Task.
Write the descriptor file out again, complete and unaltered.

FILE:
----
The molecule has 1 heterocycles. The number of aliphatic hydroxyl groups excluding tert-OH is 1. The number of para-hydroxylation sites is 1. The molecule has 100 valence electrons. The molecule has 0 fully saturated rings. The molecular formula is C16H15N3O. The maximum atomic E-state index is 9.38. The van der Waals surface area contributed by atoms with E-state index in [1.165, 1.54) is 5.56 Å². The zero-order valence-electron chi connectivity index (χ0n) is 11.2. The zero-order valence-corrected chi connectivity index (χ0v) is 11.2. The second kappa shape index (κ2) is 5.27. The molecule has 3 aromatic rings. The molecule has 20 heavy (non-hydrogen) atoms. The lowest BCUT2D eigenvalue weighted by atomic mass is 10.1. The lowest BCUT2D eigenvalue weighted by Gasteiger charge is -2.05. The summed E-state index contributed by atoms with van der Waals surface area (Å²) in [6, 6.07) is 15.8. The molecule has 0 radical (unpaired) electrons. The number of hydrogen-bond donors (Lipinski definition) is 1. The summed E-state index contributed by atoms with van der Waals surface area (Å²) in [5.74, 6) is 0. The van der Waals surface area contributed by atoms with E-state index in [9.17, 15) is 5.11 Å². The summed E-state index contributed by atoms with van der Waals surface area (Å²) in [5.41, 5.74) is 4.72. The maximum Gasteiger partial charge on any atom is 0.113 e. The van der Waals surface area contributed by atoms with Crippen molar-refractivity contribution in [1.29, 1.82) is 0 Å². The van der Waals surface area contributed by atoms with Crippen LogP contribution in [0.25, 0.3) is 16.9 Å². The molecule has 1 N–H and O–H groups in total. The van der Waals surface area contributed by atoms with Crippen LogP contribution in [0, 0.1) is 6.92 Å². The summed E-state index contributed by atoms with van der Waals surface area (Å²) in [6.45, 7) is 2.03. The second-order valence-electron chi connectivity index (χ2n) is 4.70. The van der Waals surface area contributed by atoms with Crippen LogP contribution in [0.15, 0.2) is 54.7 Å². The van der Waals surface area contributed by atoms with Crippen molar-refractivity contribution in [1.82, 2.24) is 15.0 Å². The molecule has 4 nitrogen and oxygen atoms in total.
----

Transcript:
The molecule has 1 heterocycles. The number of aliphatic hydroxyl groups excluding tert-OH is 1. The number of para-hydroxylation sites is 1. The molecule has 100 valence electrons. The molecule has 0 fully saturated rings. The molecular formula is C16H15N3O. The maximum atomic E-state index is 9.38. The van der Waals surface area contributed by atoms with E-state index in [1.165, 1.54) is 5.56 Å². The zero-order valence-electron chi connectivity index (χ0n) is 11.2. The zero-order valence-corrected chi connectivity index (χ0v) is 11.2. The second kappa shape index (κ2) is 5.27. The molecule has 3 aromatic rings. The molecule has 20 heavy (non-hydrogen) atoms. The lowest BCUT2D eigenvalue weighted by atomic mass is 10.1. The lowest BCUT2D eigenvalue weighted by Gasteiger charge is -2.05. The summed E-state index contributed by atoms with van der Waals surface area (Å²) in [6, 6.07) is 15.8. The molecule has 0 radical (unpaired) electrons. The number of hydrogen-bond donors (Lipinski definition) is 1. The summed E-state index contributed by atoms with van der Waals surface area (Å²) in [5.74, 6) is 0. The van der Waals surface area contributed by atoms with E-state index in [9.17, 15) is 5.11 Å². The summed E-state index contributed by atoms with van der Waals surface area (Å²) in [5.41, 5.74) is 4.72. The maximum Gasteiger partial charge on any atom is 0.113 e. The van der Waals surface area contributed by atoms with Crippen molar-refractivity contribution in [1.29, 1.82) is 0 Å². The van der Waals surface area contributed by atoms with Crippen LogP contribution in [0.25, 0.3) is 16.9 Å². The molecule has 1 N–H and O–H groups in total. The van der Waals surface area contributed by atoms with Crippen LogP contribution in [0, 0.1) is 6.92 Å². The summed E-state index contributed by atoms with van der Waals surface area (Å²) in [6.45, 7) is 2.03. The second-order valence-electron chi connectivity index (χ2n) is 4.70. The van der Waals surface area contributed by atoms with Crippen LogP contribution in [0.15, 0.2) is 54.7 Å². The van der Waals surface area contributed by atoms with Crippen molar-refractivity contribution in [1.82, 2.24) is 15.0 Å². The molecule has 4 nitrogen and oxygen atoms in total.